Seventy-six years have passed, but few people have ever heard of Mann, even though she could easily have become a hero and a symbol. Perhaps her story sounds too far-fetched; perhaps it was simply shunted aside by the many other stories of heroism and horror in the Holocaust.
But on September 1, the 80th anniversary of the outbreak of World War II, Mann will return to center stage for a few hours. The Jerusalem Ballet will be staging the world premier of “Memento – Franceska Mann’s Last Dance at Auschwitz,” at the Suzanne Dellal Center, in her memory; a second performance will be held at the Jerusalem Theater on September 7.
There are a few versions of what occurred during the final moments in the life of Franceska Mann, a Jewish dancer living in Poland. Given that everyone who witnessed the incident, on October 23, 1943, is no longer alive, we will probably never know what really happened.
Mann, who was 26 at the time, arrived at Auschwitz that day on a transport of 1,800 so-called VIP prisoners from Poland in Germany, who had been lured into thinking they were en route to freedom as part of an exchange for German POWs ostensibly organized by the Allies. The Germans promised that Auschwitz was merely a stop on the way to Switzerland, but the women among the group soon found themselves being led to the gas chambers.
According to one version of events, Mann undressed slowly, using seductive dance movements. First she lifted her skirt. Then she removed her blouse, and leaned against a pole to remove her high heels. The SS soldiers standing across from her didn’t know how to react. Mann exploited their confusion, took off one shoe and threw it hard at one of them, hitting him in the forehead; the soldier began to bleed and collapsed. Mann jumped on him, stole his weapon, and shot him to death. Two other Nazis were wounded by the gunfire.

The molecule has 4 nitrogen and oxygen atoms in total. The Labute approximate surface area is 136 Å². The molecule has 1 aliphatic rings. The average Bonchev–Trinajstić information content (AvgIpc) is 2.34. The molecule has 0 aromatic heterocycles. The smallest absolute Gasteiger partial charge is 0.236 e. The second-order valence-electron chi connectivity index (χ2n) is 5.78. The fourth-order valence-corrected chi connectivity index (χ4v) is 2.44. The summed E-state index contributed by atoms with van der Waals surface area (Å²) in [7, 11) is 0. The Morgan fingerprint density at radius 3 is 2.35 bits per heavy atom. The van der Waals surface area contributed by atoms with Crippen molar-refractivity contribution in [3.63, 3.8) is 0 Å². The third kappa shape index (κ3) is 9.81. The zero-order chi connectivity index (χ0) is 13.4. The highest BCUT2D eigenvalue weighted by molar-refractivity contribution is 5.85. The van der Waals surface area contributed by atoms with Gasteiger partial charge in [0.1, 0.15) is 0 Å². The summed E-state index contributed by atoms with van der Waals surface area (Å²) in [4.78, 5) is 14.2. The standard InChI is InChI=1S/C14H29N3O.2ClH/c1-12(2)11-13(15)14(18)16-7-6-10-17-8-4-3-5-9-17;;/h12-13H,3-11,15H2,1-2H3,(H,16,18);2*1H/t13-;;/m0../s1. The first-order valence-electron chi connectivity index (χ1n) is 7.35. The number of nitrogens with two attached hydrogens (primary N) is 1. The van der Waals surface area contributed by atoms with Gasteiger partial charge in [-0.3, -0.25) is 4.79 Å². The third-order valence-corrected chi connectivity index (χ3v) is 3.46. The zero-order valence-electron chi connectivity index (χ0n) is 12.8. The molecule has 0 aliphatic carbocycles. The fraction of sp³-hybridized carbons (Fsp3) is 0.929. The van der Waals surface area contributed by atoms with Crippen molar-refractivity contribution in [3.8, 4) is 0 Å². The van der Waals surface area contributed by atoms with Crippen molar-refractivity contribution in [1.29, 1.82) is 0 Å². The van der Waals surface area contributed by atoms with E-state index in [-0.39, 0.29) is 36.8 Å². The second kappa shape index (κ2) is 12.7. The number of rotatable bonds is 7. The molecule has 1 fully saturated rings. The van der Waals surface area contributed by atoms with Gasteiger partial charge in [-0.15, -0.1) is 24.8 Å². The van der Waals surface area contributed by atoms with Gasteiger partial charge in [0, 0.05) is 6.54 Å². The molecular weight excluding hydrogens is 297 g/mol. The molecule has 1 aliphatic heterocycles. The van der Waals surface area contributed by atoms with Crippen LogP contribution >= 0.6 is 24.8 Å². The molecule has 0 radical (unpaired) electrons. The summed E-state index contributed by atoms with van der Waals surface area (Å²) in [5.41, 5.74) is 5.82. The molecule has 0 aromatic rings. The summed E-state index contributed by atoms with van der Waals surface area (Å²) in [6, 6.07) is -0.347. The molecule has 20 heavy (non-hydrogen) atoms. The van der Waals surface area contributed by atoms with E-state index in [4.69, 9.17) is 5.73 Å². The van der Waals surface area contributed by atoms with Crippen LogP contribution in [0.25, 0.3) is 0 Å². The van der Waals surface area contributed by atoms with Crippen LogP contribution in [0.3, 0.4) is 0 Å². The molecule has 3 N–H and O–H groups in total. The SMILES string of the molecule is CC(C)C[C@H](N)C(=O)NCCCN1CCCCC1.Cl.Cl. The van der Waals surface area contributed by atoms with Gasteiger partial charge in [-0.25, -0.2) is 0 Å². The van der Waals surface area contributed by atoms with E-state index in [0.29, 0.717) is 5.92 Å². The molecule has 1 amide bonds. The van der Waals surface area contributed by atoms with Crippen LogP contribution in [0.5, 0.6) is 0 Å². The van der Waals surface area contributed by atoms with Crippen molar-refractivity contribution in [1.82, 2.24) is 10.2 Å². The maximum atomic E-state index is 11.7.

Zakład fotograficzny: “Van – Dyck”
Another account described a Nazi officer standing in front of Mann and ordering her to strip completely. When she refused to remove her undergarments, he yelled at her. In response, she took off her bra, threw it in his face, and jumped on him. In the chaos that ensued, she managed to grab his pistol and shoot him.
The other women who were about to meet their death were apparently spurred to attack the SS men surrounding them. According to one version, the camp commander, Rudolf Höss, was even summoned to the scene. In any event, the women’s fate was sealed; many were shot to death on the spot and whoever survived was gassed.
The Nazi officer who was by all accounts shot to death in the incident was Josef Schillinger, a butcher in civilian life who had enlisted in the SS in 1939 and was dispatched to Auschwitz. There, he was in charge of the men’s kitchen at Birkenau and later of the Jews who arrived in transports at the train platforms and were sent to the crematoria. Eyewitnesses described Schillinger as a sadist, and he was mentioned in one of the testimonies at the trial of Adolf Eichmann in Israel.